Metal Rabbit Productions
“We’re inside Shakespeare,” announces one of Abigail Thorn’s modern-day characters whom she pitches into the world of 1402 in this intriguing play. Taking its cue from the fact that Shakespeare’s women were originally performed by men and boys and that his plots often include assuming a crossover gender, it goes one further by seeing his characters from a modern gender perspective, pointedly played by what publicity describes as “a majority trans cast”.
At first, Jen (Mary Malone), who is really the manager of a Liverpool care home, claims she is Brutus’s wife Portia while Sam (Joni Ayton-Kent) seems to think she is Cleopatra, but now they are thrust into an episode from Henry IV (Part One) with the King played by Che Walker and Prince Hal by Corey Montague Sholay in which they face rebellion by those who helped make him king: the Earl of Northumberland (Che Walker again), his brother the Earl of Worcester (Richard Rees) and his son Harry Percy (Abigail Thorn), nicknamed Hotspur, who is refusing to surrender his Scots prisoner the Earl of Douglas (Tyler Luke Cunningham).
The text is a mixture of genuine Shakespeare and (mainly) faux-Shakespearean verse, often identified by its modernisms but delivered with style, plus the contemporary dialogue between its trapped modern characters who get access to some kind of magic that allows them to jump from scene to scene or even into a different play.
The second act opens not with Hal but the Danish prince, Hamlet (Abigail Thorn), with Claudius (Che Walker) in the first court scene from that play. It seems largely there to give the writer the opportunity to play Hamlet, but also provides a third father-like figure along with King Henry and Northumberland to whom the action returns.
Sam seems mainly concerned with finding a way to escape being stuck inside the Shakespeare canon, but Jen partly plays along and gets involved with the characters.
Shakespeare’s characters have to say the lines and play the parts assigned to them and this is a kind of metaphor for they way in which in real life, people play out the roles people expect them, follow family and society exceptions whether self-chosen or thrust upon them.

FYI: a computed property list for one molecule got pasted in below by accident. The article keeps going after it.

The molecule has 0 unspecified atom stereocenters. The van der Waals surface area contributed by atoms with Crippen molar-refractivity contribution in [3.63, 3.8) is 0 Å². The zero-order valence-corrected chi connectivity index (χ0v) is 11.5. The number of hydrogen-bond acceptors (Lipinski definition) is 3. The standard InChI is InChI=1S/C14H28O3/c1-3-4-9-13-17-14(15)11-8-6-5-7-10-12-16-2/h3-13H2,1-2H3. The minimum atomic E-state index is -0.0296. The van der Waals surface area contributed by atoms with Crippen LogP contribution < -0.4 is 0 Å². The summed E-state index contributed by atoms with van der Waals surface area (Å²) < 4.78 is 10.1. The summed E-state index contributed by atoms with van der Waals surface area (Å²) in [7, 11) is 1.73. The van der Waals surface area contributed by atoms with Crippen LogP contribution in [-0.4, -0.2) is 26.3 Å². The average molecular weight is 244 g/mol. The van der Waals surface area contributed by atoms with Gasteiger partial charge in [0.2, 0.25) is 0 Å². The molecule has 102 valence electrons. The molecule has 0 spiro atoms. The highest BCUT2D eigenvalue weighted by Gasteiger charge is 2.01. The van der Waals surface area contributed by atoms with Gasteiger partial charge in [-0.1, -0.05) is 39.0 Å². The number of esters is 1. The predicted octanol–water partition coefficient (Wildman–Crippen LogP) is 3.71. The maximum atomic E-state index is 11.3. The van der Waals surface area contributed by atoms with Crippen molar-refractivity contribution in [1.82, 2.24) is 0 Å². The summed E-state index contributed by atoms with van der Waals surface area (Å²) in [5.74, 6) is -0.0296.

Jen actively wakes some of them up to discover their real selves. She edges Hotspur’s wife Kate (Tianna Arnold) into seeing women don’t have to just be submissive wives and awakens her feminist feelings. Prince Hal may put a dissolute life behind him and please his father by becoming a valiant princeling, but it is Jen who makes him acknowledge his homosexuality.
It is Hotspur who seems to gain the most self knowledge from Jen’s interference, as we see a change in gender identification that designer Rebecca Cartwright echoes in the shedding of armour and costume changes. Abigail Thorn in the role dominates this play; though gender may have fluidity, there is no loss of strength in this Hotspur.
The Prince questions gender roles and relationships but offers no strong narrative outside that of the original play scenes or explore the reasons for the choices people make, but the theatricality of Natasha Rickman’s production, especially its clashing sword fights and moments when contact between characters has them pulling in different directions, creates an inexplicable frisson to ensure that it holds the attention. It also provides a lot of laughs, though not everyone can handle the difficult acoustic of this in-the-round staging. Che Walker and Richard Rees set an example in clear delivery, but here are times when one side of the audience is laughing and those facing them aren’t reacting.
There is some intelligent questioning here, but The Prince is an exploration that doesn’t offer reasons or resolution, however it got a rapturous reception from an enthusiastic audience.
Reviewer: Howard Loxton